Analysts put $125 as ceiling at which budgets would be pinched.
A $22 (Dh81) rise in the price of oil could be the difference between steady gains for US stocks and danger signs for the market.
Rising US oil prices, more often than not, are a positive for the stock market — but not always. A Reuters survey of 20 equity strategists over the last two weeks puts $125 a barrel as the point where warnings start to flash for stocks. Currently, oil trades at about $103 a barrel.
The $125 level is a price that would pinch consumer and corporate budgets, causing them to curtail spending sharply, and hurt key sectors of the stock market, particularly consumer, transportation and health care stocks.
"Anything in the $120-$130 range puts a dampening on the economy and destroys demand," said Natalie Trunow, chief investment officer of equities at US-based Calvert Investment Management.
Stocks have managed to shrug off the rise in oil prices and escalating tensions between Iran and the West, with the Standard and Poor's 500 index up 10 per cent for the year so far.
Generally, stocks and oil rise together because both tend to benefit from a growing economy. A sharp, unexpected spike to unanticipated levels is needed for oil to take a real bite out of the equity market — similar to what happened in 2008, when oil peaked above $147 a barrel in July of that year.
Oil more than doubled in price from January 2007 to July 2008 due to a sharp increase in Chinese demand. The hit to US consumer spending started to drag on economic growth before the financial crisis fully took hold in the United States.
Outweighed by negatives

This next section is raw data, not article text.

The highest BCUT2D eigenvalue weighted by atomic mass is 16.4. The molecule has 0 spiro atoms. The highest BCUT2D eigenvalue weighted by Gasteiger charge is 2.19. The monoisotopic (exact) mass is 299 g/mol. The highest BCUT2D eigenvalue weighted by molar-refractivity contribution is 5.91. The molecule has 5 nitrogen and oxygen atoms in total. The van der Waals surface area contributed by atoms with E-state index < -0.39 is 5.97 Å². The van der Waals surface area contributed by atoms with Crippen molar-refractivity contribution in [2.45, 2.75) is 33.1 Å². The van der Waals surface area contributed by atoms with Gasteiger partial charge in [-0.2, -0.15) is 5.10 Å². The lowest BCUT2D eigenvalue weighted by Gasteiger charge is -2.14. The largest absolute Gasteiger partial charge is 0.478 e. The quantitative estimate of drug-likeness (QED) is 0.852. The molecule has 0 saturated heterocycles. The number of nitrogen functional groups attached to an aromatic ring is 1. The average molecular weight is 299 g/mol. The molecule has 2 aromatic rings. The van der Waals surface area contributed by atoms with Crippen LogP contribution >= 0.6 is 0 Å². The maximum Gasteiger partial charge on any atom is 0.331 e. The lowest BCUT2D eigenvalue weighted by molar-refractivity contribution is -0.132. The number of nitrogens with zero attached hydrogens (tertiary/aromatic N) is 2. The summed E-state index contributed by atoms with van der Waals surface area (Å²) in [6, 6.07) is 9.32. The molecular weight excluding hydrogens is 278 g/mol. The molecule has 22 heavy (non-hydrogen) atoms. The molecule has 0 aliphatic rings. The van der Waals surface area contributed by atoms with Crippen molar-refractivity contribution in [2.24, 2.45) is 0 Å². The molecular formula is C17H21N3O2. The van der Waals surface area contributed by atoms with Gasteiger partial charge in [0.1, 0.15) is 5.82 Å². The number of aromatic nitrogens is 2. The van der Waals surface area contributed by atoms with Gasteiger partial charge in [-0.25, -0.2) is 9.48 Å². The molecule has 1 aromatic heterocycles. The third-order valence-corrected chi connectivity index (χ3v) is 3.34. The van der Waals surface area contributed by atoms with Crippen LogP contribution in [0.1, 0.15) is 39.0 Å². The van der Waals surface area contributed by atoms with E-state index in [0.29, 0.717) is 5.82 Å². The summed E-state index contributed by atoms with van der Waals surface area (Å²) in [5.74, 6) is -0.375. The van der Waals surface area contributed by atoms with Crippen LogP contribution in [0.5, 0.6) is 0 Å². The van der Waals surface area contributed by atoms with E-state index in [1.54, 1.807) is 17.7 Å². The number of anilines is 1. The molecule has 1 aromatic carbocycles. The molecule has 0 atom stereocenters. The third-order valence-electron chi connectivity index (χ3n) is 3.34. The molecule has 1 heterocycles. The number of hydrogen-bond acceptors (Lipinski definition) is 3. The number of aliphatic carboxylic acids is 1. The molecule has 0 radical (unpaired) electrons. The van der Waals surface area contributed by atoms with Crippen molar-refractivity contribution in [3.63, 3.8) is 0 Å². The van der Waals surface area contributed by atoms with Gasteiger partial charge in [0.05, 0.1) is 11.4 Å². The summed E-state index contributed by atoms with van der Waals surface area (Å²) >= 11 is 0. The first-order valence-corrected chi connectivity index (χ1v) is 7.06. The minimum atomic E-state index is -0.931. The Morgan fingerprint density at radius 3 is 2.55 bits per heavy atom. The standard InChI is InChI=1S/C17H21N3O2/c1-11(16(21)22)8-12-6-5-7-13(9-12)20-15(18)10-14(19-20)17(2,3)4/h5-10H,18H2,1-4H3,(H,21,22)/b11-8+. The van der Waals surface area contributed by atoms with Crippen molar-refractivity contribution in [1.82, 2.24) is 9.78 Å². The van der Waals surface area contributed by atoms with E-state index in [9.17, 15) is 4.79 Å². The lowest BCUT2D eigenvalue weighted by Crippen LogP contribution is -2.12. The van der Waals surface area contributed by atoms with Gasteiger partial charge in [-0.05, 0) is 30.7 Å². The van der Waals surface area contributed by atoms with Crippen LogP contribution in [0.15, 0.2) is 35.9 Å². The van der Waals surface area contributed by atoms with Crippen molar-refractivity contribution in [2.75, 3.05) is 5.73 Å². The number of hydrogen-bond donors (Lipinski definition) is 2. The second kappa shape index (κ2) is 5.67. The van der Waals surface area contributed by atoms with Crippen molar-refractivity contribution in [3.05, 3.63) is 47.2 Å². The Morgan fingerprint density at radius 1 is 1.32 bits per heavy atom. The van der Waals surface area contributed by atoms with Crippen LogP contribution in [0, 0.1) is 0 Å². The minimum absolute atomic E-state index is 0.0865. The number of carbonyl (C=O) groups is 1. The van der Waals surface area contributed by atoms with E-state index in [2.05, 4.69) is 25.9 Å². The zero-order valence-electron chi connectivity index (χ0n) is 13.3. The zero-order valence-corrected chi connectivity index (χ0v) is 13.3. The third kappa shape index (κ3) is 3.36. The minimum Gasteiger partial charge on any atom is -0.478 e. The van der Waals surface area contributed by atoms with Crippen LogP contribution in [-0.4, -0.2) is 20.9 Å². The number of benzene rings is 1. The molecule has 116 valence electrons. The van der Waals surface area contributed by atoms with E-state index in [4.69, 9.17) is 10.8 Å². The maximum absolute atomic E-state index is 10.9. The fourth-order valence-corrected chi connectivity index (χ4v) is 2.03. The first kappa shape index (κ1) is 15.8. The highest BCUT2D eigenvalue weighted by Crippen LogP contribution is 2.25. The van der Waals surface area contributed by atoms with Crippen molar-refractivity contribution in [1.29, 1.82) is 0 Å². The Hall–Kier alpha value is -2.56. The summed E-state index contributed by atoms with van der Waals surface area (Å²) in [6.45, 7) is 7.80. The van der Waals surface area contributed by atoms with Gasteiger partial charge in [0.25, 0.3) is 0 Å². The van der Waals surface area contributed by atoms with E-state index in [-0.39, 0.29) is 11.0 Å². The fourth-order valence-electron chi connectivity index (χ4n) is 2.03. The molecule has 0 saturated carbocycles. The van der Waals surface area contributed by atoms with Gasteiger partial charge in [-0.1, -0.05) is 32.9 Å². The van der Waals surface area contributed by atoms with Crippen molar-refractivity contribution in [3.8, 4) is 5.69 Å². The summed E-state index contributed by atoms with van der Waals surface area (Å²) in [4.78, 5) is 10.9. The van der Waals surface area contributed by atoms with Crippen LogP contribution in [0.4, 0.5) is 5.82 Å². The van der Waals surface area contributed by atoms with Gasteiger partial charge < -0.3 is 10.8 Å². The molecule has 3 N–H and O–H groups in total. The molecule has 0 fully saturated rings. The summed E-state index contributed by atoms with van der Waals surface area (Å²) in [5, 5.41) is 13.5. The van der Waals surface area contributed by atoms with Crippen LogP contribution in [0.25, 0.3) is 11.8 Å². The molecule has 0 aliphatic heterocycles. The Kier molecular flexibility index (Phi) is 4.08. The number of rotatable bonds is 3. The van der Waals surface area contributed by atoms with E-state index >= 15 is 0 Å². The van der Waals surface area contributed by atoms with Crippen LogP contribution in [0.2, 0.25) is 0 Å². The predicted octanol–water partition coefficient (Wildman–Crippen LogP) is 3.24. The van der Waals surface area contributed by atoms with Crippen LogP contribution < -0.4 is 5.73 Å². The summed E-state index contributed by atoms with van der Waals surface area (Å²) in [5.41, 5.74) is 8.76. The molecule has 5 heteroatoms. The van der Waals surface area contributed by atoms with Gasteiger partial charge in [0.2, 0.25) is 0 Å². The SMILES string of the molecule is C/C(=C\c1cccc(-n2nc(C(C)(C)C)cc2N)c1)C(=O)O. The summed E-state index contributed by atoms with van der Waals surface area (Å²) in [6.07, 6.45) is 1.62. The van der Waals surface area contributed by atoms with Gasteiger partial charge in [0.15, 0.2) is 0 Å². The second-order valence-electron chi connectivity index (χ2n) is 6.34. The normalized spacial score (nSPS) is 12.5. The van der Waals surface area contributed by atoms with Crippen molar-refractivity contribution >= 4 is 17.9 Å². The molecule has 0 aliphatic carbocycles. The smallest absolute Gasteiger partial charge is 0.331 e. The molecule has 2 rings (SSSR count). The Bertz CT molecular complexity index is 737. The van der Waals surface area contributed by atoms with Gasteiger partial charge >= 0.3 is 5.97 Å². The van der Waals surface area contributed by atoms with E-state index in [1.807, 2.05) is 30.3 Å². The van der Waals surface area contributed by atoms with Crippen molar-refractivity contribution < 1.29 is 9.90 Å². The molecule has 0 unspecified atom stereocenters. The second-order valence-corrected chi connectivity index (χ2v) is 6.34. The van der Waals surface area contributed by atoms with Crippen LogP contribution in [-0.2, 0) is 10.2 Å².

That is why the recent relationship between stocks and oil has been a growing concern. Since the fall, the rolling 13-week correlation of returns between cash West Texas Intermediate crude oil and the S&P 500 index has declined, said Howard Simons, strategist at Bianco Research LLC in Chicago. It suggests the positive effect on stocks from rising oil prices is starting to be outweighed by negatives.
The relationship between cash crude oil prices and US stocks has been a positive one since 1983, except for between August 2007 and July 2008, when oil prices peaked, Simons said.
"The positive relationship has started to flatten out again... we could be on the cusp, if we go higher, of going into the second negative relationship we've had since 1983," he said. It is interesting that there are more industries that have a substantial positive reaction to an upward move in oil than those that react negatively.
Forty industry groups in the S&P 1500 have a statistically significant negative performance beta — a measure of the volatility of an asset compared with an overall market — to crude oil prices. At the same time, 72 groups have a statistically significant positive performance, Simons' data showed, underscoring the view that rising oil prices do not usually mean a weak stock market.
But if US oil hits $150 a barrel, economic growth, consumer confidence and consumption could be hit right away, and that will hurt the broader market, said Phil Orlando, senior portfolio manager at Federated Global Investment Management in New York.
Sanctions by the West targeting Iran's nuclear programme have curbed oil exports from the Islamic Republic and supply could tighten further from July 1, when a ban on European insurance cover for Iranian oil takes effect.
Talks between Iran and world powers over Teh-ran's disputed nuclear programme resume today. If the talks succeed, it could reduce the risk premium that has lifted oil prices by 15 per cent this year.
The fact that no one knows what's going to happen there "is a significant concern for me", Orlando said.
Consumer discretionary and consumer staples are among sectors most negatively affected by high oil prices as people alter their spending to account for fuel costs.
Household product companies like Procter and Gamble and Kimberly-Clark, soft drink makers and restaurants rank high as industries most affected.
Retailers also typically lose out when energy prices surge. In the third quarter of 2008, when oil peaked, the S&P Retail index rose 2.7 per cent — and then dropped 23 per cent in the fourth quarter of that year.